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Opinion: Race Still Matters in Fight Against HIV and AIDS in America

Opinion: Race Still Matters in Fight Against HIV and AIDS in America

Published July 20, 2010

Vienna, Austria - July 19, 2010 - The Centers for Disease Control (CDC) released a study looking at race, poverty and HIV among heterosexuals in 23 poor inner-city neighborhoods in the United States. The study found that when other racial ethnic groups are confronted with the same social determinants faced by Black Americans their risk for HIV rises.

Some media organizations are erroneously concluding that race is not a factor in HIV transmission in this population. This is a false choice and an absurd and dangerous conclusion. The point is not whether race or poverty matters, the point is race and poverty matter. Black people are disproportionately impacted by HIV/AIDS. One of the reasons this is so is because we are poor. Seventy-seven percent of the participants in the study were Black and the majority of the residents in the communities surveyed were Black.

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According to a study by U.S. Department of Agriculture, nine out of every 10 Black Americans who reach the age of 75 spend at least one of their adult years in poverty. By the age of 25, the findings show, 48.1 percent of black Americans will have experienced at least one year in poverty. By age 40, the number grows to two-thirds and to more than three-fourths by age 50. More than 90 percent will have lived below the poverty line by age 75.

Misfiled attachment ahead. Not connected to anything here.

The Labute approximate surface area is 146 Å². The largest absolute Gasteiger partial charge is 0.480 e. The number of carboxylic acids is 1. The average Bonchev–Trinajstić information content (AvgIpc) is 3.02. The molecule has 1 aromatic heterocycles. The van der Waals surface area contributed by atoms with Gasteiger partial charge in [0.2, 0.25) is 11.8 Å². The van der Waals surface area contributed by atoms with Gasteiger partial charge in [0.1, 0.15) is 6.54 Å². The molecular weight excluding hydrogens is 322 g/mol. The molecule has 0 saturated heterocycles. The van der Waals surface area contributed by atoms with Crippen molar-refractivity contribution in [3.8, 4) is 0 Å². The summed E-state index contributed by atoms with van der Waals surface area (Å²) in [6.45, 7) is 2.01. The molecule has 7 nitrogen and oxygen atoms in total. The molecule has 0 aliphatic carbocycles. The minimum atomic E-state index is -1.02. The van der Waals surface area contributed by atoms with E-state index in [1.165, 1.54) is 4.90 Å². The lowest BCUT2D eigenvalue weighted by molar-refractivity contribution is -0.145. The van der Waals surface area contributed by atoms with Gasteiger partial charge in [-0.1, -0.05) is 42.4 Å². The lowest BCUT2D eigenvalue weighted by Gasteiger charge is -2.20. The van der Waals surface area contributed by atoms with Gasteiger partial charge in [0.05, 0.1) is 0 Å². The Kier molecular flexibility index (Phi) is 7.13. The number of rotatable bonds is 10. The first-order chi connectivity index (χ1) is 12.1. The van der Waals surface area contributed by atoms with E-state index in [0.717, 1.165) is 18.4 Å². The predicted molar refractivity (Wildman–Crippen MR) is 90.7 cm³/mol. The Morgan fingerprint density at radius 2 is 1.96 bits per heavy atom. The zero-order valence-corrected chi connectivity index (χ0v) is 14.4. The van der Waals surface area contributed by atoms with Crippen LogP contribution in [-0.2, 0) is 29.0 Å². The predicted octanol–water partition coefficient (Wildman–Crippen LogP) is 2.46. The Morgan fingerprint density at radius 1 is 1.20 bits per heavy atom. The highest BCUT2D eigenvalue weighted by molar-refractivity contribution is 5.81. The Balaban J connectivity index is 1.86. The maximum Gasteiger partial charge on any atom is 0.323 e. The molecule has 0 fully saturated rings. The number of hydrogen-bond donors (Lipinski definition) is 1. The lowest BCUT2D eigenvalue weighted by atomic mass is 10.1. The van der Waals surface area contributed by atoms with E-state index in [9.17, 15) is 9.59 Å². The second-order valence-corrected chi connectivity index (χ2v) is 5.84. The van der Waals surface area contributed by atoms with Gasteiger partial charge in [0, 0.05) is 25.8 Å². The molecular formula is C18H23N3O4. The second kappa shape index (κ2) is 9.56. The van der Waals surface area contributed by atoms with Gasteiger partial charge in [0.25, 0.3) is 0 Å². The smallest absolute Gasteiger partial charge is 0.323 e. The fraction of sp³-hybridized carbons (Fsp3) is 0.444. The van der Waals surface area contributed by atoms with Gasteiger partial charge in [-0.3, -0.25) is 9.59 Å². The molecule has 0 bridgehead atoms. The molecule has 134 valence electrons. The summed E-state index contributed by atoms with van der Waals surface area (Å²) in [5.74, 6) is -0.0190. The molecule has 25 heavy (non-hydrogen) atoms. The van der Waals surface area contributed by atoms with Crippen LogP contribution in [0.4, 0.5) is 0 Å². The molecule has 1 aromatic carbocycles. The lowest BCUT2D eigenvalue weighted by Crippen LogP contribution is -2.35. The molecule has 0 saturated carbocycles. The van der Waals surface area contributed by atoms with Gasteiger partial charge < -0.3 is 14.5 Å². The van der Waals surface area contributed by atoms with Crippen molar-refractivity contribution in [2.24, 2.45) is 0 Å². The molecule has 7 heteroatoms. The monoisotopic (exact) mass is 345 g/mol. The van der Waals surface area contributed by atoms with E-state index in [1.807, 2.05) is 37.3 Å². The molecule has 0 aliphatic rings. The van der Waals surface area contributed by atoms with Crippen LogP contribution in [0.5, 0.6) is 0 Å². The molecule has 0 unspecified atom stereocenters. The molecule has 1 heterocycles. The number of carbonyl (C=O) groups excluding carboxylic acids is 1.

The researchers say that by age 28, the Black population will have reached the cumulative level of lifetime poverty that the white population arrives at by age 75. "In other words, Blacks have experienced in nine years the same risk of poverty that whites experience in 56 years," the report stated.

"Does poverty matter? Of course, but to pretend that race is not a huge factor in who is poor in America is naïve at best and maliciously racist at worst. The fact that virtually every Black American will experience poverty at some point during their adulthood speaks volumes about AIDS in America," says Phill Wilson, President and CEO of the Black AIDS Institute. "Poor people get AIDS. Black people are poor."

Phill Wilson, President and CEO of the Black AIDS Institute, is available for interviews and press inquiries. Contact Mondella Jones at Mondellaj@blackAIDS.org or (323) 681-4297. In Vienna call 0681-2048-3398. www.BlackAIDS.org


 

Written by <P>By Phill Wilson, Black AIDS Institute</P>

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